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Porcupine Tree - Heartattack in a Layby

I pull off the road
East of Baldock and Ashford
Feeling for my cell
In the light from the dashboard

Hissing from the road
The smell of rain in the air con
Maybe check the news
Or just put a tape on

Lighting up a smoke
I've got this feeling inside me
Don't feel too good

If I close my eyes
And fell asleep in this layby
Would it all subside
The fever pushing the day by

Motor window wind
I could do with some fresh air
Can't breathe too well

(She waits for me. Home waits for me.)

I guess I should go now
She's waiting to make up
To tell me she's sorry
And how much she missed me
I guess I'm just burnt out
I really should slow down
I'm perfectly fine but
I just need to lie down

We'll grow old together
We'll grow old together
We'll grow old together....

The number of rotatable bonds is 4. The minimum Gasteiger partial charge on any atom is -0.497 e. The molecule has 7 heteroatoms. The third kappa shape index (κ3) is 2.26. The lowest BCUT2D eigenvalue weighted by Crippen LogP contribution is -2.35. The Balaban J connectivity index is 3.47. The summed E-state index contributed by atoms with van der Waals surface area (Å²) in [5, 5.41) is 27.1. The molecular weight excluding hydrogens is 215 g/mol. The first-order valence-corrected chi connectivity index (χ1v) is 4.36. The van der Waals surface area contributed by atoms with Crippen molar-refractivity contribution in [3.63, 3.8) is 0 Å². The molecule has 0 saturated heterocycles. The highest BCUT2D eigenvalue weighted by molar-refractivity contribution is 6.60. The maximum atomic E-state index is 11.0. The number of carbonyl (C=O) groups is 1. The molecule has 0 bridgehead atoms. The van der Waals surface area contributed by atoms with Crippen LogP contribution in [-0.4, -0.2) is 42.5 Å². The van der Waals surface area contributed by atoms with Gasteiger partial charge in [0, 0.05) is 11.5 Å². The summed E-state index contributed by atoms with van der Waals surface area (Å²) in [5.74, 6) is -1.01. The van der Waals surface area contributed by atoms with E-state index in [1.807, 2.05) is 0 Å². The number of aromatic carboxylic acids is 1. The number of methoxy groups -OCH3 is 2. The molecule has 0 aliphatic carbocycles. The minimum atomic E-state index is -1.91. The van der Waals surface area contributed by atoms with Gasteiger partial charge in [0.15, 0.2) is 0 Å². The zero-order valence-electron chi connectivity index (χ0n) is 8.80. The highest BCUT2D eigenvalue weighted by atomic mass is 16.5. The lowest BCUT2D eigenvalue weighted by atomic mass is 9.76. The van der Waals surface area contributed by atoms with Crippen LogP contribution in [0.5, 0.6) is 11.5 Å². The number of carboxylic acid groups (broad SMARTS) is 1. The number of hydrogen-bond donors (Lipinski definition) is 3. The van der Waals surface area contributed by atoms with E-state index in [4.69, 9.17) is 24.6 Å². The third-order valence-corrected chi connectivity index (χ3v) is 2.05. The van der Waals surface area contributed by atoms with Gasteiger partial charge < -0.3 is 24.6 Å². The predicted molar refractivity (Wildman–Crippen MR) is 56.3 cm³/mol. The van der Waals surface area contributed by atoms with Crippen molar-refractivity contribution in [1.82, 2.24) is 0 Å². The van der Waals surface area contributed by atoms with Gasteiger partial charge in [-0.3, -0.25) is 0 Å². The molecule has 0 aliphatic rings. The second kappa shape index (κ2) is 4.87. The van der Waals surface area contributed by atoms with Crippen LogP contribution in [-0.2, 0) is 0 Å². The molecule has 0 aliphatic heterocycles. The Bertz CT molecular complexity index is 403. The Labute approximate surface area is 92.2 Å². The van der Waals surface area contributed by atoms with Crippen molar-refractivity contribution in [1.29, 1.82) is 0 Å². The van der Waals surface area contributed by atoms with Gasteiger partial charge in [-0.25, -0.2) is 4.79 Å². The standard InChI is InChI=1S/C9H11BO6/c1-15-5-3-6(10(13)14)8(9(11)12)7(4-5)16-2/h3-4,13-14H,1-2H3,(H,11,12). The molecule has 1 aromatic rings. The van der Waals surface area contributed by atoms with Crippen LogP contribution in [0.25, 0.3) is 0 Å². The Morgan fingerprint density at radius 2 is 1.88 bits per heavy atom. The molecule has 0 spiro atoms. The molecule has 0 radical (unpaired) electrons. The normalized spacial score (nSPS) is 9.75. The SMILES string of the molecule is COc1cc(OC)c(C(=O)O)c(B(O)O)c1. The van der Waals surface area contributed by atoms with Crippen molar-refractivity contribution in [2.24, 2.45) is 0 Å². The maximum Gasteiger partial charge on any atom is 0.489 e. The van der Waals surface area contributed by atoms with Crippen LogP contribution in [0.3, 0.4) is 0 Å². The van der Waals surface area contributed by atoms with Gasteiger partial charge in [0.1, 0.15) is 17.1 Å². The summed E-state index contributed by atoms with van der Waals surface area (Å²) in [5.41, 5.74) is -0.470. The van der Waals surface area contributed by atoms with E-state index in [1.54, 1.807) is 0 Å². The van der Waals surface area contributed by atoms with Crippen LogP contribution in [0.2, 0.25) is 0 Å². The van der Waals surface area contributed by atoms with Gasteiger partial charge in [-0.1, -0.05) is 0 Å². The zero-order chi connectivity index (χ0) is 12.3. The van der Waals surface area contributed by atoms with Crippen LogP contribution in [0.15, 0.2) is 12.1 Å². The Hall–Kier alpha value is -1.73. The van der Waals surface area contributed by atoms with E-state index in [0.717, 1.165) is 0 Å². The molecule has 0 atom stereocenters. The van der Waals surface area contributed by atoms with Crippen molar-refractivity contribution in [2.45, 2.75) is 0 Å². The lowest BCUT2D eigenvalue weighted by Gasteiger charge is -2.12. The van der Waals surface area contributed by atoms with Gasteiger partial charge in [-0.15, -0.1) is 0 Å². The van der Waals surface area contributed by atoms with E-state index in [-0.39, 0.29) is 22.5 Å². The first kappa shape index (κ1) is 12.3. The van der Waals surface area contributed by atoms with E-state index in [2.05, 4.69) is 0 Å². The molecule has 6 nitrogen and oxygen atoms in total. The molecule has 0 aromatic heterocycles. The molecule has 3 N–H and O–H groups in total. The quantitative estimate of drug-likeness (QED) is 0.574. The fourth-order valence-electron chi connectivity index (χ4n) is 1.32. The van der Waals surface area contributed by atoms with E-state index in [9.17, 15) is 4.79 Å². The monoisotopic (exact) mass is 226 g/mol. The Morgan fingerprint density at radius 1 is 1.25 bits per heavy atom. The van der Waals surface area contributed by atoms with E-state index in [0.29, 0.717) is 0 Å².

Heartattack in a Layby is the tenth song on Porcupine Tree's seventh studio album In Absentia. In September 2011 Wilson declared on his Facebook-page that Heartattack In A Layby is one of the 20 songs he's most proud of during his career. Under a Blackfield-interview Wilson got the following question: "...I know you don’t really want to talk about Porcupine Tree right now, but I have to ask you about my favorite song of yours, “Heartattack In A Layby.” Frankly, I think it’s a work of genius, and I wonder what made you write it." SW: "Oh, well thank you. It’s one of my favorites of mine, too. I think that for me, one of the things that’s always been the most heartbreaking about the human condition is the idea of regret. Regret for not having said what you should’ve said at the time or done what you should’ve done. Regret for not following your instincts and married the right person when you had the chance. All of that stuff. I think it’s terribly sad human quality, and “Heartattack In A Layby” is about regret. It’s all about a guy basically dying in a Layby and thinking about the way he’s left home the day before, the night before, the week before, or whenever. That incredibly potent sense of regret for not resolving this argument or row or whatever it was. I just thought it was a really beautiful image. Actually, when I started writing the song, it was about a man who’d been shot and he was lying in a Layby. But then I thought that what’s even more potent, in a way, is this idea that he’s having a heart attack and he doesn’t even realize that he’s dying. It was just that idea, really, and it’s definitely one of my favorite songs of them all, too. I’m glad you like it."

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